Revelation 3 – Letters to the Seven Churches (part 2)

Read Revelation 3

The Church in Sardis

Sardis was a capital city known for its great wealth and fame.  There is not much written about the city of Sardis other than that, but I have often related this particular letter most readily to the church in North America.  Jesus says, “You have a reputation for being alive, but you are dead.”  In a country where great wealth and fame are what defined and viewed as important, the church seems to have taken a back seat.  Because of our country’s place in the world, we may assume that this too is where the church is the strongest… but in reality, the church is declining in the U.S. faster than any place in the world.

The question that this letter poses to the church in North America is what it looks like to be faithful in the midst of this.  How indeed can we actually be alive?  How do we live as those who haven’t “soiled ourselves” and stand with the one who is victorious before the Father?

The Church in Philadelphia

Philadelphia was a city known for its trading located on the main trade route from Rome into the province of Asia.  As such, the city was a main place for pagan worship and church persecution.  In the midst of this, Christ’s points to an “open door” that He has placed before them.  While the church here had endured a great deal, their direction was clear.  Interestingly, this has almost always been the case for the church when it faces persecution.  In these difficult times, the Gospel spreads and the church grows.  Perhaps this is what Scripture is referring to here.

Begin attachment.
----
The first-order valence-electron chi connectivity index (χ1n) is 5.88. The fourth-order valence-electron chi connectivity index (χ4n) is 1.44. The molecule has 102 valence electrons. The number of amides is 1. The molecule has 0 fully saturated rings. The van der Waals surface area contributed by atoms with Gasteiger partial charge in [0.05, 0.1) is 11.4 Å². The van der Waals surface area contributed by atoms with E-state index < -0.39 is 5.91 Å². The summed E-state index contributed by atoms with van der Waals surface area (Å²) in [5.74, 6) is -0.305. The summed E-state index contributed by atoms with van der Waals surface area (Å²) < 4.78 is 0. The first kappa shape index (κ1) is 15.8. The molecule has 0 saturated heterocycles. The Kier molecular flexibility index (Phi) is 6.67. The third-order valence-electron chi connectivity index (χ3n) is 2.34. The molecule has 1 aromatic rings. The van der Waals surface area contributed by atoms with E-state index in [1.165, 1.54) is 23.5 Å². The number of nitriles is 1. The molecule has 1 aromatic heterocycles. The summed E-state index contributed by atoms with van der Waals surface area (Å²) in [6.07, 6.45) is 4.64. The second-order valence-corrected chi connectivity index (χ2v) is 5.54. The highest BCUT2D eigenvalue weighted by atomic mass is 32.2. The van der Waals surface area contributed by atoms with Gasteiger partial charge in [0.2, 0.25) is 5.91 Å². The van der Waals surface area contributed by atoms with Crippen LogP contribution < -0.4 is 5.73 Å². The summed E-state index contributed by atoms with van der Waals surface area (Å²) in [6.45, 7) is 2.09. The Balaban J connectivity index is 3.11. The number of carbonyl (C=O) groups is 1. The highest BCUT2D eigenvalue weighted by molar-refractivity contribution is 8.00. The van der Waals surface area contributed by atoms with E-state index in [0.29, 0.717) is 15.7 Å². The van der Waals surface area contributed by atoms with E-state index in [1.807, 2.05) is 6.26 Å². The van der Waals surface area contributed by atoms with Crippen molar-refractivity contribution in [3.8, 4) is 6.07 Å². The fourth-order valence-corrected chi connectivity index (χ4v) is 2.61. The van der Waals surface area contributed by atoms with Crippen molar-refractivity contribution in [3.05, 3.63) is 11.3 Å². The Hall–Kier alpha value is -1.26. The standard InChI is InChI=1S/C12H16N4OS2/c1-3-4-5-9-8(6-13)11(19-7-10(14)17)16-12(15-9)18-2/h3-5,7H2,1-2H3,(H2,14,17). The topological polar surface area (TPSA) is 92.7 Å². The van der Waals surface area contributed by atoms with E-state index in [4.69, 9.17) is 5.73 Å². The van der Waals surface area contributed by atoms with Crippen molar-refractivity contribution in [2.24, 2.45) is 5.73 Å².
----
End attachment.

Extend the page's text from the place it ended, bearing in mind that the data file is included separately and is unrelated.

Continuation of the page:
The change of name imagery that we see here is one that is often found in Scripture.  Many people have undergone these changes at pivotal times in their lives.  Abram becomes Abraham, Jacob becomes Israel, Saul becomes Paul.  Each time the change represents God’s calling on their life and the new life that it brings about.  Here, Jesus promises to write the name of “God” and “the city of God” on them.  This too is a symbol of new life and new calling reflective of what we see in Scripture.  Those who God calls, who place their faith in Him, are marked as Christ’s own forever.

The Church in Laodicea

Laodicea was also a city of great wealth and influence known for banking establishments, medical schools, and textile industry.  The many water references in this letter come from the fact that the city had no source of fresh water.  Jesus’ reference to the “one true God” is perhaps an allusion to that here in his discussion about their “lukewarmness.”  It is important that believers find their source of spiritual water from the only source of true living water, that being Jesus Christ Himself.

Jesus’ words here also challenge the church in its action.  The church of Laodicea has not hot, possibly referring to the hot water used in medicinal practice, or cold, possibly referring to the refreshing and thirst-quenching ability of fresh water.  The only way to get either would be to return to the source, not having it shipped in or pumped in through other means.  This too is a good word to the church in North America, which has spent an inordinate amount of time pumping in water from culture, government, and any number of other places rather than returning to the source our healing and refreshing: the Gospel of Jesus Christ.